My ancestors, most of whom were weavers, farmers or ranchers, depending on the family background, usually grew their own food, which is called engaging in "labor of first intent," meaning they grew or raised what they ate, rather than simply working for money with which to buy their food from someone else. When you work for money with which you then purchase your necessities, that is called "labor of second intent."

Somehow, that business of growing your own food by your own hard labor and by the sweat of your own brow makes you understand the outrage experienced by all farmers and hard laborers in whatever field, who are told they must give the fruit of their labors to others, who do not work as hard or as long as they do. I get up and go to the barn at about 6:00 in the morning, to start my morning chores. When the weather is great and the sun is peeking over the eastern mountains, I go to the barn at 6:00 AM. When the weather is horrendous and that chicken-hearted sun is still shivering under the covers, I go to the barn at 6:00 AM. Why? Because my sense of integrity tells me that "them as works eats." More to the point, "them as works have every right to eat."

I have a heated milking room and my chickens have a warm, lighted sleeping room, but my ancestors, including my own father, went to the unheated milking shed at about 5:00 AM, no matter how awful the weather. Why? His wife and little ones needed milk, whether for butter, cheese, or just for drinking. Then he went to work at his job to earn money for the rest of our needs. When he got home in the evening, the cow was waiting, and not at all patiently.
He raised a calf from that cow, regularly. Then he raised sheep and pigs. Why? Because he knew that we needed meat.

Never once did I hear him say that the government owed him a living. In fact, he regularly expressed his disdain for those who did think the government owed them a living.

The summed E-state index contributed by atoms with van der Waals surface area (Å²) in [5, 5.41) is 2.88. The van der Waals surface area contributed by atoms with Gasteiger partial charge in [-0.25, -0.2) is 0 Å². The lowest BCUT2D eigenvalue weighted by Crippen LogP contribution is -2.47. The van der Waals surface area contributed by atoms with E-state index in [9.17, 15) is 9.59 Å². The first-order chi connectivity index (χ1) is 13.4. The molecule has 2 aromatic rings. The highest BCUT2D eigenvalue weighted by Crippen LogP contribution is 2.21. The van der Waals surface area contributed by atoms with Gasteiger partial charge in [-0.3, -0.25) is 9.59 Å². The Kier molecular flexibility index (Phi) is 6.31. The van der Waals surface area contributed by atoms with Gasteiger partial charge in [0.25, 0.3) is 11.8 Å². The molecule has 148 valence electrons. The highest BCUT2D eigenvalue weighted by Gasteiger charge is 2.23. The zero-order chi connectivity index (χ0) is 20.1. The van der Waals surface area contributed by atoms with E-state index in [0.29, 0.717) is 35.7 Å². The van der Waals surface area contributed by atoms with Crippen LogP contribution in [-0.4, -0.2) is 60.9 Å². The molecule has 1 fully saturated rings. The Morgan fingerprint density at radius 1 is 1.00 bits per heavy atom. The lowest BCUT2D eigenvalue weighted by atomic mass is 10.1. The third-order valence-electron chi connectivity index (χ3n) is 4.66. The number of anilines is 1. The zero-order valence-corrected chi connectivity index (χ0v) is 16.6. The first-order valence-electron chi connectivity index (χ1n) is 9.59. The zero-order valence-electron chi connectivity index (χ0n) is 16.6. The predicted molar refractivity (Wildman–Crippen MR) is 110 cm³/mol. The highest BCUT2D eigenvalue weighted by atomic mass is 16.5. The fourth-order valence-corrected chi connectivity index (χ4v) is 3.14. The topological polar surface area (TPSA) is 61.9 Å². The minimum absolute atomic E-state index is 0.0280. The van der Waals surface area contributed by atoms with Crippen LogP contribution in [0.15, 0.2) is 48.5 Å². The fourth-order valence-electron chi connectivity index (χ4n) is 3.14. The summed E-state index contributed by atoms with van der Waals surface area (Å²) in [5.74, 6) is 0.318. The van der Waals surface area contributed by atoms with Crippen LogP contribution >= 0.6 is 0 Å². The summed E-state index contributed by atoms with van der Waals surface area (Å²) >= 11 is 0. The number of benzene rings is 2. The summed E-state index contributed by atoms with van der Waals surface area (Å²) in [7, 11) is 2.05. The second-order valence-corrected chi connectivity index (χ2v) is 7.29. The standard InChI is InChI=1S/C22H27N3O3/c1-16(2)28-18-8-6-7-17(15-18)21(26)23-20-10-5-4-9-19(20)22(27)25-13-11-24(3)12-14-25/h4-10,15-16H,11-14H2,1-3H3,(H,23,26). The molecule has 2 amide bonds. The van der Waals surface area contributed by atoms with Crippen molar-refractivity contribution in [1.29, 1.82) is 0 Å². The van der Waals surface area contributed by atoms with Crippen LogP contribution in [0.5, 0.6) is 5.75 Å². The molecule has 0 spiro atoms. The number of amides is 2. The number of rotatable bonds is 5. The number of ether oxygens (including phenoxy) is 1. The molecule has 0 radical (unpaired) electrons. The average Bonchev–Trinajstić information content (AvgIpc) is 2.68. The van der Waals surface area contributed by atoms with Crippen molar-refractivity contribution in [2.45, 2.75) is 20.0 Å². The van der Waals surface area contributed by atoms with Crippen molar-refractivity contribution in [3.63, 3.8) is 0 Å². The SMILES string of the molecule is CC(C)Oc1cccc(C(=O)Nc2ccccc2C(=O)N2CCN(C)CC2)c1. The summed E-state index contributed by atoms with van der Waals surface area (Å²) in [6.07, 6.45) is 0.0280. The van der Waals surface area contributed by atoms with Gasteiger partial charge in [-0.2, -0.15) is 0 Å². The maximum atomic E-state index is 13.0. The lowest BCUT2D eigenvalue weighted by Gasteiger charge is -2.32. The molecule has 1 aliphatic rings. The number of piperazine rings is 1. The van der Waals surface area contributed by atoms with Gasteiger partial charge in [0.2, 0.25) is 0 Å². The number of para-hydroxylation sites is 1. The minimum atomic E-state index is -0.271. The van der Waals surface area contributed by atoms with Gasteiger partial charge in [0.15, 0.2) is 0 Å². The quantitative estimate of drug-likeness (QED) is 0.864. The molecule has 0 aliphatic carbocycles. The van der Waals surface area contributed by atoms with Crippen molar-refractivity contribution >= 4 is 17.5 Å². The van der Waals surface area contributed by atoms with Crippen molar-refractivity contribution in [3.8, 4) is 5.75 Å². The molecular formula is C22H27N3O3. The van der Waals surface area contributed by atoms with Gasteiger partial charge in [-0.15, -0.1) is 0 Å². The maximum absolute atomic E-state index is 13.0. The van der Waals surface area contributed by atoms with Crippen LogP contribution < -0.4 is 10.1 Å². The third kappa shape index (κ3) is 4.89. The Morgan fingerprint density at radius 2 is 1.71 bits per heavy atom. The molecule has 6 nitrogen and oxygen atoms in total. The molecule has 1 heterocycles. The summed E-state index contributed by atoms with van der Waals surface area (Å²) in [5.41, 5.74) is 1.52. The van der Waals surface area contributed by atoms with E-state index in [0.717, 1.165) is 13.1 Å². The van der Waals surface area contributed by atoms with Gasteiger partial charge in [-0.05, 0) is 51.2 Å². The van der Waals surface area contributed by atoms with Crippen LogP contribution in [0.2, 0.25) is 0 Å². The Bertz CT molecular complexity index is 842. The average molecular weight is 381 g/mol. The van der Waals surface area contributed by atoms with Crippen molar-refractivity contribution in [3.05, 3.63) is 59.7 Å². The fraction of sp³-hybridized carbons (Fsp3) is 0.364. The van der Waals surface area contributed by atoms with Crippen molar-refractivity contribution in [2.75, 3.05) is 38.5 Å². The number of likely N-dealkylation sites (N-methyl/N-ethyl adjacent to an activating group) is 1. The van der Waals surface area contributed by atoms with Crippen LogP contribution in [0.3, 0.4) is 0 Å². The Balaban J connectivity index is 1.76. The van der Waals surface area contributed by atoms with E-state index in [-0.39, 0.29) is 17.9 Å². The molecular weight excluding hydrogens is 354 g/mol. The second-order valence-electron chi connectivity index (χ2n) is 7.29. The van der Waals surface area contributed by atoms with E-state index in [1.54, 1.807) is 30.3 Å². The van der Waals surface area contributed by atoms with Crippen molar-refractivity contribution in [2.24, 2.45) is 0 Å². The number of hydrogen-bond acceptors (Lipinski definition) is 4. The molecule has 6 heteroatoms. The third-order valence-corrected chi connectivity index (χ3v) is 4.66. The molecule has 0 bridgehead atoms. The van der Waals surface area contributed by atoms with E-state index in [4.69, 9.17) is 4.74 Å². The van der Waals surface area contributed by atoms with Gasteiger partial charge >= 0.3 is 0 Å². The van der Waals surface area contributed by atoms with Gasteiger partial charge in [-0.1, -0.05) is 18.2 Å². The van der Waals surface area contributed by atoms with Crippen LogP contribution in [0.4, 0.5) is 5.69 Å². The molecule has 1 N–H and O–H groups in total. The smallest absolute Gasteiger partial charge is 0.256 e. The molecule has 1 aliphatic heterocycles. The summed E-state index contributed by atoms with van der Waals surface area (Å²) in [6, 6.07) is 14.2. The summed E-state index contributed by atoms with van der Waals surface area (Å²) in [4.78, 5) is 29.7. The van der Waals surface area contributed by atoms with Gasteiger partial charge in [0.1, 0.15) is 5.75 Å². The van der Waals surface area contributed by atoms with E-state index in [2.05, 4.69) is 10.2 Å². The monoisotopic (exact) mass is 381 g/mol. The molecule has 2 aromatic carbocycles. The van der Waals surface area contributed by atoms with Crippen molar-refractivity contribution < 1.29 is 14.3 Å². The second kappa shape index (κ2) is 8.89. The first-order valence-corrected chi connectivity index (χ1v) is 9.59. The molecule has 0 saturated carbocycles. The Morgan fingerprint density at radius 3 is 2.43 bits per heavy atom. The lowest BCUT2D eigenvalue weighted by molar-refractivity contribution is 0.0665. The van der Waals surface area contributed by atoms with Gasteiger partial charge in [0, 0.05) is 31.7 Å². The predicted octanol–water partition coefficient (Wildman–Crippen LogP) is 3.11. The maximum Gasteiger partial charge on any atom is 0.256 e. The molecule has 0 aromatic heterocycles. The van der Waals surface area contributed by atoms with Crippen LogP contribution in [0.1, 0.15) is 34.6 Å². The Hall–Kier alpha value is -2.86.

When the older members of the family could no longer raise most of their own food, their offspring provided for them. That is the way America used to operate, and in the Amish communities, that still is how it is done.

Too bad the biggest portion of our people don’t think that way, anymore. Many of our people are waiting, in this election cycle, to decide for whom they should vote, according to the number of goodies the candidates promise. The guy who promises the most will get their vote.
There is a serious lack of a sense of fair play in that attitude. Why? Because they are not waiting to see which candidate will work hard to make available the largest number of jobs, by his monetary and regulatory policies. Many of them aren’t looking for jobs; they are looking for freebies, because they have been trained to think that is perfectly acceptable. And those freebies have to come by someone else working to provide them, someone who actually has a right to keep the money used to provide those freebies, for his own family, rather than for strangers, many of whom could provide many of their needs for themselves, if they chose.

All Americans should have a code of honor that says no one should forcibly take the fruits of one man’s hard labor and give it to another. Those who work hard to provide for their own and their family’s needs learn the meaning of, and the satisfying feeling that goes with, developing personal honor. It just feels good.

Best of all, we simply would be a much more fair people, a people of greater personal integrity, if we remembered that "Them as works eats."

Until next time,
Muriel Sluyter

Return to the Neighborhood.